Low blood pressure, or hypotension, occurs when your blood pressure drops below normal levels, causing various symptoms that can affect your overall well-being. While some individuals may not experience any symptoms of low blood pressure, others may notice a range of signs that indicate their blood pressure is lower than usual. A sudden drop in blood pressure can be dangerous, as it could mean your heart, brain, or other vital organs may not be getting enough blood flow. Hence, it becomes essential that you are aware of the symptoms of low BP.
Dr Prabhat Ranjan Sinha, a Senior Consultant- Internal Medicine, explained to Health Shots that typical blood pressure for most adults is typically below 120/80 mm Hg. Low blood pressure is defined as below 90/60 mm Hg. Therefore, if you encounter low blood pressure, consulting your doctor is advisable to mitigate potential future health complications.
Here are 9 symptoms of low blood pressure or hypotension:
Low blood pressure often leads to dizziness and lightheadedness, especially when you stand up suddenly. This occurs due to reduced blood flow to the brain, causing a temporary sensation of imbalance.
“In severe cases, low blood pressure can cause fainting or syncope. This happens when there’s a significant drop in blood pressure, leading to a temporary loss of consciousness as the brain is deprived of oxygen,” says Dr Sinha
People with low blood pressure may experience blurry vision, particularly during sudden changes in body position. This occurs because reduced blood flow to the eyes affects vision temporarily, causing objects to appear fuzzy or out of focus.
Low BP causes reduced delivery of oxygen and nutrients to the body’s tissues and organs, leading to persistent feelings of exhaustion. You may even feel extreme fatigue or weakness after minimal physical activity.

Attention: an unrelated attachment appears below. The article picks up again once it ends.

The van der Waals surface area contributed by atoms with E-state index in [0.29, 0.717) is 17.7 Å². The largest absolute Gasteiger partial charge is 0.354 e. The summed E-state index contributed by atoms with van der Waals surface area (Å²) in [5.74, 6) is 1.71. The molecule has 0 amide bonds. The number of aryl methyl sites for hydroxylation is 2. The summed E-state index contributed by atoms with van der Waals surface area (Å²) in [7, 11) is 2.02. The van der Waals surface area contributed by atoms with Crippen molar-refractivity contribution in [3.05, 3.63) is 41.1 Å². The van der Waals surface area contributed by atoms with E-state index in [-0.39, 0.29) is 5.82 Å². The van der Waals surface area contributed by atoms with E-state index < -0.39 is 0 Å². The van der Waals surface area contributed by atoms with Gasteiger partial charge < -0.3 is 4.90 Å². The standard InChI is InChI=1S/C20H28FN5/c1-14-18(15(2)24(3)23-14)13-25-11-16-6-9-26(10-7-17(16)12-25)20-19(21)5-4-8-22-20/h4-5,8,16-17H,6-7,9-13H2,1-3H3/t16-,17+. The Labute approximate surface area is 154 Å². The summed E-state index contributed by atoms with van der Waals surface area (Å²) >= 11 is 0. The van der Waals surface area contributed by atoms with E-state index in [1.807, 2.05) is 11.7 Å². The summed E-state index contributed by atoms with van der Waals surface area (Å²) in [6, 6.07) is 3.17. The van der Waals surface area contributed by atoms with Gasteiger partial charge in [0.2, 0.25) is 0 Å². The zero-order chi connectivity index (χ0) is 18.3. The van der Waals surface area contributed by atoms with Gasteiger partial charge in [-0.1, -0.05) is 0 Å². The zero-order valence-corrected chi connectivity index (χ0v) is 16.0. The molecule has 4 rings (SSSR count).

Some people with low blood pressure may experience nausea, especially when standing for long periods or in hot temperatures. You can feel uncomfortable or uneasy.
Hypotension can cause changes in skin temperature and texture, leading to cold, clammy skin. Reduced blood flow to the skin results in decreased heat distribution, making individuals with low blood pressure more susceptible to feeling cold, even in warm environment.
Select Topics of your interest and let us customize your feed.PERSONALISE NOW
Low blood pressure can affect respiratory function, leading to rapid, shallow breathing or shortness of breath. As the body compensates for reduced blood flow by increasing heart rate and respiratory rate, you may experience difficulty breathing, particularly during physical activity or times of stress.
Cognitive symptoms such as difficulty concentrating or impaired mental clarity can occur in individuals with low blood pressure. Reduced blood flow to the brain affects cognitive function, leading to problems with focus, memory, and decision-making, explains Dr Sinha.
Changes in heart rate and rhythm are common with low blood pressure, with some people experiencing a weak or rapid pulse.
Keep a check on these symptoms, and if you find it tough to manage them at home, consult with your healthcare provider.